Mindful Teachers Interview Our Founder Robyn Hussa

Robyn Hussa sits down with Mindful Teachers to discuss how yoga and mindfulness can increase the quality of life for those struggling with mental disorders and substance abuse.

You’ve taught yoga and meditation to people with addictions and eating disorders. How does this help in their recovery process, and how do you integrate it with other aspects of their treatment program?
Mindfulness is at the root of many evidence-based treatment interventions for individuals struggling with mental health disorders and substance use disorders.  For example, CBT, DBT, TF-CBT, etc. all share mindfulness (deep breathing, meditation, gentle movement) as their core.  To highlight the mindfulness work separately, then, is assistive for those in recovery in that it helps individuals build the protective factors that mitigate risk for some of their symptoms.
Mindfulness exercises like deep breathing (called pranayama in yoga), for example, have shown to calm anxiety and depressive disorders, while improving the cardiovascular and pulmonary systems. Other mindfulness activities such as journal writing help an individual to share their feelings and regulate emotion – skills that have been shown to improve resilience and support the recovery process.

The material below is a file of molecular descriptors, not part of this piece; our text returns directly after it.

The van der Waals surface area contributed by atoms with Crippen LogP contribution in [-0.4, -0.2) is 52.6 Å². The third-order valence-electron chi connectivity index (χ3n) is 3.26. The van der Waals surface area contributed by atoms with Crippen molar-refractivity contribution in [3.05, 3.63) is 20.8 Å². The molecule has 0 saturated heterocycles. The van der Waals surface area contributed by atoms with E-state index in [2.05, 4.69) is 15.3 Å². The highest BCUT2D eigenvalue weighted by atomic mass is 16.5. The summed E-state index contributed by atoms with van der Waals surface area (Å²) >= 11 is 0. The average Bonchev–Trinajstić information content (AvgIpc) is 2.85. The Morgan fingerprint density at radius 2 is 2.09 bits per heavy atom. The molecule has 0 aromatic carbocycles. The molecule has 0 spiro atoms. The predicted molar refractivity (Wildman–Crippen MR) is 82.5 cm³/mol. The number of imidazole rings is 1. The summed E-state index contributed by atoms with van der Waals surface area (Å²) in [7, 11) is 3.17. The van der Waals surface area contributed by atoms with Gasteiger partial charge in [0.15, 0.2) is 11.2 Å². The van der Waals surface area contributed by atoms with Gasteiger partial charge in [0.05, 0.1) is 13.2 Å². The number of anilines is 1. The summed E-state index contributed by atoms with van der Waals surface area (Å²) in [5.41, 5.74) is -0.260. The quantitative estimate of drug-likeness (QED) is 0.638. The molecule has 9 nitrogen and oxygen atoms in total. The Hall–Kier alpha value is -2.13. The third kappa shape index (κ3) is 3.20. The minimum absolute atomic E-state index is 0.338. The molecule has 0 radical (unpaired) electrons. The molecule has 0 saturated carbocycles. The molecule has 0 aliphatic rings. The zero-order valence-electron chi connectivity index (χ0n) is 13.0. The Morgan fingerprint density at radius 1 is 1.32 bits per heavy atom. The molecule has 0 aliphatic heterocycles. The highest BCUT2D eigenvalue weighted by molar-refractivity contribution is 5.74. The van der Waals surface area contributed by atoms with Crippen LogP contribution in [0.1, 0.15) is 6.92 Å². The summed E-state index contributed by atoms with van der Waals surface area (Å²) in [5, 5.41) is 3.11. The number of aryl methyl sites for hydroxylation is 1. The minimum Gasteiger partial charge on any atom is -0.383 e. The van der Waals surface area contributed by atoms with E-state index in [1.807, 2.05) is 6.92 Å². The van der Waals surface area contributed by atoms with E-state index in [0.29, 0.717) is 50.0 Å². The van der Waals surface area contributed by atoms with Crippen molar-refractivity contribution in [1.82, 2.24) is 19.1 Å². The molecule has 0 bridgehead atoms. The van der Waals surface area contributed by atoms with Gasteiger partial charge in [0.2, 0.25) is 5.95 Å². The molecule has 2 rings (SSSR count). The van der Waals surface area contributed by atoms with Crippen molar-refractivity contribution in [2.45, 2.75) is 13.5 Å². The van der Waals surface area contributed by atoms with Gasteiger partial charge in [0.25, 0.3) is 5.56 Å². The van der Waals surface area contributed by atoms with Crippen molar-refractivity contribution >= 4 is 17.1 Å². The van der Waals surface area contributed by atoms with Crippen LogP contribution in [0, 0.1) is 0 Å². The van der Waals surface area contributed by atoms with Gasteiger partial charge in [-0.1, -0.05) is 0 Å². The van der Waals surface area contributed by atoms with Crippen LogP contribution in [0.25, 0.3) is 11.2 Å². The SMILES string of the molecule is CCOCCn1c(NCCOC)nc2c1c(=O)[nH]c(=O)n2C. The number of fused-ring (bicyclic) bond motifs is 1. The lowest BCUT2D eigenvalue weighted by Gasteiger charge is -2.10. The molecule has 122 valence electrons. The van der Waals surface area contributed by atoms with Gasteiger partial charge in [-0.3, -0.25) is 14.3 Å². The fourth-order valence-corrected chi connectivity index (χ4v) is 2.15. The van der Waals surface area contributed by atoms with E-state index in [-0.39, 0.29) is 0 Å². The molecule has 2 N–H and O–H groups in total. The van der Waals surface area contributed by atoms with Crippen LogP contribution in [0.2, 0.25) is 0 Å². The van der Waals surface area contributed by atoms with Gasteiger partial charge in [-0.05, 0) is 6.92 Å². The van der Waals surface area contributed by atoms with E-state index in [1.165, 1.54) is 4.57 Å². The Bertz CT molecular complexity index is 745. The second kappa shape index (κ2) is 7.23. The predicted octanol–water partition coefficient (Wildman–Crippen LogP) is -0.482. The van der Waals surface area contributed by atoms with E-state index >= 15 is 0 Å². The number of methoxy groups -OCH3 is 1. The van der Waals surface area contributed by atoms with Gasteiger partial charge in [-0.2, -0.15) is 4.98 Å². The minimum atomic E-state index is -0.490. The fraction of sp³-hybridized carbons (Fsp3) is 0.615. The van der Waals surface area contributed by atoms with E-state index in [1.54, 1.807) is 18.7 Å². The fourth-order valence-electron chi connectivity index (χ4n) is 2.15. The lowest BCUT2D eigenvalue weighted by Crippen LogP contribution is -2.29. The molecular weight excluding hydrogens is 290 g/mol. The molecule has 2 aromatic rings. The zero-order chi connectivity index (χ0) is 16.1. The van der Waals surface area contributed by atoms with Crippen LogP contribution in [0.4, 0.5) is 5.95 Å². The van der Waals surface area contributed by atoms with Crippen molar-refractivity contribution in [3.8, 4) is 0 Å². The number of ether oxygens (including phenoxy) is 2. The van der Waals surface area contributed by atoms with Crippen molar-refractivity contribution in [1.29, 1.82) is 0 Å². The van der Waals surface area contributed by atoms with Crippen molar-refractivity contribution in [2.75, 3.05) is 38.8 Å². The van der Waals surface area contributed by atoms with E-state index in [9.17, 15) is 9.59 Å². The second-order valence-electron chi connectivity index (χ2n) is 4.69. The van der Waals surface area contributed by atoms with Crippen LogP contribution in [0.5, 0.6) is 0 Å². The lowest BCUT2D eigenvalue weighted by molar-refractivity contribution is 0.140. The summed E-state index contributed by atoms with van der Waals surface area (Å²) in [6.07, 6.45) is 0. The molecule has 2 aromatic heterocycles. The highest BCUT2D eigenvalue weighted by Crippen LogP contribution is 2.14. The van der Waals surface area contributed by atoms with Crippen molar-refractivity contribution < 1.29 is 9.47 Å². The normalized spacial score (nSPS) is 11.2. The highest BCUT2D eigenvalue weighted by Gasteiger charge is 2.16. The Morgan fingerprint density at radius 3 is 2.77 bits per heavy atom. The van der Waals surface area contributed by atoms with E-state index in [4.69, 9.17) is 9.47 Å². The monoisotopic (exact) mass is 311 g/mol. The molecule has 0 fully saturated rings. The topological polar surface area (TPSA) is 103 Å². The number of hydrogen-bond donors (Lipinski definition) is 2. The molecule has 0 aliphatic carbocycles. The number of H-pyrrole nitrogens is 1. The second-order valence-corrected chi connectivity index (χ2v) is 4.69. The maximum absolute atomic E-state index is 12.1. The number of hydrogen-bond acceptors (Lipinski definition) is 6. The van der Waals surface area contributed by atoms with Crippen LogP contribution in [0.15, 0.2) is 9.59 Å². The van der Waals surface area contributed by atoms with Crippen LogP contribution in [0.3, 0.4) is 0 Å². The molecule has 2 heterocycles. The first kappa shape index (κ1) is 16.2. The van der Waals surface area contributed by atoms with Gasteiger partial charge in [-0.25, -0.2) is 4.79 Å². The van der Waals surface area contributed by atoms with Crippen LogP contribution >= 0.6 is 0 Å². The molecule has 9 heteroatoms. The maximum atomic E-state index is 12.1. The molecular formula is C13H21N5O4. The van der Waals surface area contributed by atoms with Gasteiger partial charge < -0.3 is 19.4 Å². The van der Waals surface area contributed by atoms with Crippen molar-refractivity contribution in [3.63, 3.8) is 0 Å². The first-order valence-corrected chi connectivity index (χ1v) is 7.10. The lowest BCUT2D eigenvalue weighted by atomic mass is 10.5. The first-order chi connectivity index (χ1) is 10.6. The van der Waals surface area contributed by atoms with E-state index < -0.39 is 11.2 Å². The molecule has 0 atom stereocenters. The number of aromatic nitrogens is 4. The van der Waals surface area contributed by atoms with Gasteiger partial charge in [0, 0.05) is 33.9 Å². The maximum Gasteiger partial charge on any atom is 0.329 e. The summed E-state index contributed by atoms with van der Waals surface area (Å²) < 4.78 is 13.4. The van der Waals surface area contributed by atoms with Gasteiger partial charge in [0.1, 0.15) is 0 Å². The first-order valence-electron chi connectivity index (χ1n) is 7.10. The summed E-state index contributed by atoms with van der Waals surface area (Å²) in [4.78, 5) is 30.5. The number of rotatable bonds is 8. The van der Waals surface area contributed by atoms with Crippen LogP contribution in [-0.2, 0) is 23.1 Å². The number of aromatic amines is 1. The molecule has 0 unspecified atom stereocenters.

When I work in a treatment setting (or in a support group setting for those in recovery), I integrate the mindfulness techniques in practical and engaging ways so the participants have a toolkit of resources to take home and use with them that evening.  For example, I will teach them a series of evidence-based breathing or journal writing techniques that they can choose to use when they are having difficulty sleeping late at night.  In this way, the work is extremely practical and useful – and something that can engage an entire family into the process of mindful living.

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